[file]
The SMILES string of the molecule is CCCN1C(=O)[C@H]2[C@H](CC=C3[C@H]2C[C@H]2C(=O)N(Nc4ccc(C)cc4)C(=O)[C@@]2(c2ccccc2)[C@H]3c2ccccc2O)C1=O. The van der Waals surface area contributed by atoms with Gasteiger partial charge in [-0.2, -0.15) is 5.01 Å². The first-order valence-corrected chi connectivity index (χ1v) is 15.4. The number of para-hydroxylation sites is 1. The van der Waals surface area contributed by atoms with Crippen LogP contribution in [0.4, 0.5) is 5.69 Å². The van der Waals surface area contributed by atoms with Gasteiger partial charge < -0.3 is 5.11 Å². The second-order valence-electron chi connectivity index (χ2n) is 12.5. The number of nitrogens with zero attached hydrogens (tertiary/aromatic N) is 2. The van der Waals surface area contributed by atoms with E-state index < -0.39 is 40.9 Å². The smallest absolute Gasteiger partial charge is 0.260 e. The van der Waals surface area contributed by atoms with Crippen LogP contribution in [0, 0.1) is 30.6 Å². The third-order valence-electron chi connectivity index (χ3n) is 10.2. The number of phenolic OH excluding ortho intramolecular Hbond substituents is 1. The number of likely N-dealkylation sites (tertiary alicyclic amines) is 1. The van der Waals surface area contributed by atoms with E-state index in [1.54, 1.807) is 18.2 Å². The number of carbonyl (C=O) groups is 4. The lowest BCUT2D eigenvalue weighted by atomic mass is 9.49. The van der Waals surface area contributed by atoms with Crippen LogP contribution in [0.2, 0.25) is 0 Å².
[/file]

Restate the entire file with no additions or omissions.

The SMILES string of the molecule is CCCN1C(=O)[C@H]2[C@H](CC=C3[C@H]2C[C@H]2C(=O)N(Nc4ccc(C)cc4)C(=O)[C@@]2(c2ccccc2)[C@H]3c2ccccc2O)C1=O. The van der Waals surface area contributed by atoms with Gasteiger partial charge in [-0.2, -0.15) is 5.01 Å². The first-order valence-corrected chi connectivity index (χ1v) is 15.4. The number of para-hydroxylation sites is 1. The van der Waals surface area contributed by atoms with Crippen LogP contribution in [0.4, 0.5) is 5.69 Å². The van der Waals surface area contributed by atoms with Gasteiger partial charge < -0.3 is 5.11 Å². The second-order valence-electron chi connectivity index (χ2n) is 12.5. The number of nitrogens with zero attached hydrogens (tertiary/aromatic N) is 2. The van der Waals surface area contributed by atoms with E-state index < -0.39 is 40.9 Å². The smallest absolute Gasteiger partial charge is 0.260 e. The van der Waals surface area contributed by atoms with Crippen LogP contribution in [0, 0.1) is 30.6 Å². The third-order valence-electron chi connectivity index (χ3n) is 10.2. The number of phenolic OH excluding ortho intramolecular Hbond substituents is 1. The number of likely N-dealkylation sites (tertiary alicyclic amines) is 1. The van der Waals surface area contributed by atoms with E-state index in [1.54, 1.807) is 18.2 Å². The number of carbonyl (C=O) groups is 4. The lowest BCUT2D eigenvalue weighted by atomic mass is 9.49. The van der Waals surface area contributed by atoms with Crippen LogP contribution in [0.2, 0.25) is 0 Å².